“Yeah, it’s a whole new series and we’re happy to play the Rangers,” Marchand said. “They’re a very good team and a very good battle. It’s nice to finally get one there and get the monkey off the back, and hopefully they keep coming.
“That’s usually how it goes in the playoffs. One team does very well in overtime and then the other team gets a lucky one. We hit so many posts and had so many very good opportunities. They were bound to get one. But, again, we’re very happy to get the win tonight.”
Marchand pointed to the six shots on the power play as the key to maintaining energy in the extra period.
|Tyler Seguin: Series with Rangers is ‘fresh start’ for me and everyone||05.16.13 at 2:12 pm ET|
No one in black and gold was more under the microscope in the near-disastrous series with the Maple Leafs than Tyler Seguin.
The third-year super-talented winger had no goals and one assist in the seven games, with the one assist coming on the final goal of the series, when he was on the ice for the series-winning goal by Patrice Bergeron. Things got so bad that Seguin was demoted to the third line of Chris Kelly and Rich Peverley while Jaromir Jagr skated with Bergeron and Brad Marchand, a trend that continued at Thursday morning’s pre-game skate.
“Whole new series. Game 7 doesn’t matter and what happened in the last series doesn’t matter in this series,” Seguin said after Thursday morning’s pregame skate. “You have to come in fresh and ready to go.
“[This is a] fresh start for everyone. When I look at myself, it’s a whole new team, and my sisters don’t have to worry about going to school. It’s going to be nice. It’ll be nice to get things going.”
Seguin believes he was close to breaking through in the opening round series but just didn’t get rewarded.
“I thought the whole seires was kind of up and down,” he said. “I had a couple of games there where I thought I was playing great and wasn’t rewarded and there were a couple of games where I felt I wasn’t making smart plays or smart decisions and but in the end, being in overtime, getting the result says a lot, felt great and definitely gives me confidence.”
Seguin had three goals and four assists in 13 playoff games in 2011 after two goals and an assist against the Capitals in the only playoff series of 2012.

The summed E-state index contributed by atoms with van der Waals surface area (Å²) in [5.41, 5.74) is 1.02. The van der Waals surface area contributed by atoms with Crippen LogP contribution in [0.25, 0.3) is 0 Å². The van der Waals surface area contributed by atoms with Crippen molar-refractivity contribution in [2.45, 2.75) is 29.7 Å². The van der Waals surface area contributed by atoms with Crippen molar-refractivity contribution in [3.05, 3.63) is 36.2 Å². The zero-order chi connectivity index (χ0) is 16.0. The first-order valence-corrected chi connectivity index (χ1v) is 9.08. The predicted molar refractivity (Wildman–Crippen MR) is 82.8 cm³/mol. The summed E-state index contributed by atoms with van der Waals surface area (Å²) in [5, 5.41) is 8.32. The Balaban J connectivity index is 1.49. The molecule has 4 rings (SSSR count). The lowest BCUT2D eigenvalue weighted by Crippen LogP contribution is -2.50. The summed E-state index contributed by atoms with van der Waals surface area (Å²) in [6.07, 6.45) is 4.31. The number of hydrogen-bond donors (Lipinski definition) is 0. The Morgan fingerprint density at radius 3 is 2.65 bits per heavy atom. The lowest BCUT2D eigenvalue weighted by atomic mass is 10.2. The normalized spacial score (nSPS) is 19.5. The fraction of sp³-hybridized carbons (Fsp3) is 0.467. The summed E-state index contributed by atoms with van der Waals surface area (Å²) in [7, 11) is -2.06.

Seguin said he is hopeful that the team can take the momentum from the last 10 minutes of Game 7 and apply it toward this series, and maybe, just maybe, it will rub off on him.
“You try to take the momentum but also I think our team does really well and we succeed when we keep an even keel after losing and winning games,” Seguin said. “Obviously, you can’t block out the emotion of what happened in the last game and we wanted to make sure we enjoyed it but we want to make sure [we’re focused] and get ready for tonight.”
Claude Julien isn’t apologizing for his team’s miracle in Game 7 Monday night that has them opening an Eastern Conference semifinal series with the Rangers.
He also doesn’t want his team apologizing for being there either.
“For some reason, this last series seems to have been looked upon as negative for some people,” Julien said after Thursday’s pre-game skate at TD Garden, hours before Game 1 with the Rangers.
“For us, it was a great character win, we’re looking forward to moving ahead and we’re not looking at it the way a lot of people are looking at it. It’s not a chance to redeem yourself because we’re in the second round, we don’t have to redeem ourselves for anything. What we have to do here is look forward to this series and do whatever we can to move ahead. The character win that this team showed in Game Seven should be looked upon as a positive. That’s the way I look at it.”